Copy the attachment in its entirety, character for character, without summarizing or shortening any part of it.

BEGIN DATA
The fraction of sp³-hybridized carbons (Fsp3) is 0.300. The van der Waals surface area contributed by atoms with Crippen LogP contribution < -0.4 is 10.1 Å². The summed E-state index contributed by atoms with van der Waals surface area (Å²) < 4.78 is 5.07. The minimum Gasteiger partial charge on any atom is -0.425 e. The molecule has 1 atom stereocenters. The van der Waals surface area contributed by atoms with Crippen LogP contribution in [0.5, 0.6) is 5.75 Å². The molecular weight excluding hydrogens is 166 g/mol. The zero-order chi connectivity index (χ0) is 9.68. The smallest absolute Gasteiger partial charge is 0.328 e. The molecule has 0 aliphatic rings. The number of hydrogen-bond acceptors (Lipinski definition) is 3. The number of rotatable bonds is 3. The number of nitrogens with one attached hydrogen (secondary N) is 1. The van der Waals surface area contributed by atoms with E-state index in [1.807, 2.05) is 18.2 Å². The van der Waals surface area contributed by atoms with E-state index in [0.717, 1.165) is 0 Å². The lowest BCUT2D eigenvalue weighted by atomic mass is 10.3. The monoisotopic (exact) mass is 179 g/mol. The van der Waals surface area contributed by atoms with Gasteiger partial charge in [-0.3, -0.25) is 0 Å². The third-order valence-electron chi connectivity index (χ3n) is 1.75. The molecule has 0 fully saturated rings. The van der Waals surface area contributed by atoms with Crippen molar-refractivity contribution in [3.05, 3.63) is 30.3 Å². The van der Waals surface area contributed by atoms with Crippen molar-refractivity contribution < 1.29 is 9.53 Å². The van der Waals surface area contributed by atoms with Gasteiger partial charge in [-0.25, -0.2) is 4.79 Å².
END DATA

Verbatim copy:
The fraction of sp³-hybridized carbons (Fsp3) is 0.300. The van der Waals surface area contributed by atoms with Crippen LogP contribution < -0.4 is 10.1 Å². The summed E-state index contributed by atoms with van der Waals surface area (Å²) < 4.78 is 5.07. The minimum Gasteiger partial charge on any atom is -0.425 e. The molecule has 1 atom stereocenters. The van der Waals surface area contributed by atoms with Crippen LogP contribution in [0.5, 0.6) is 5.75 Å². The molecular weight excluding hydrogens is 166 g/mol. The zero-order chi connectivity index (χ0) is 9.68. The smallest absolute Gasteiger partial charge is 0.328 e. The molecule has 0 aliphatic rings. The number of hydrogen-bond acceptors (Lipinski definition) is 3. The number of rotatable bonds is 3. The number of nitrogens with one attached hydrogen (secondary N) is 1. The van der Waals surface area contributed by atoms with E-state index in [1.807, 2.05) is 18.2 Å². The van der Waals surface area contributed by atoms with E-state index in [0.717, 1.165) is 0 Å². The lowest BCUT2D eigenvalue weighted by atomic mass is 10.3. The monoisotopic (exact) mass is 179 g/mol. The van der Waals surface area contributed by atoms with Gasteiger partial charge in [-0.3, -0.25) is 0 Å². The third-order valence-electron chi connectivity index (χ3n) is 1.75. The molecule has 0 fully saturated rings. The van der Waals surface area contributed by atoms with Crippen molar-refractivity contribution in [3.05, 3.63) is 30.3 Å². The van der Waals surface area contributed by atoms with Crippen molar-refractivity contribution < 1.29 is 9.53 Å². The van der Waals surface area contributed by atoms with Gasteiger partial charge in [-0.25, -0.2) is 4.79 Å².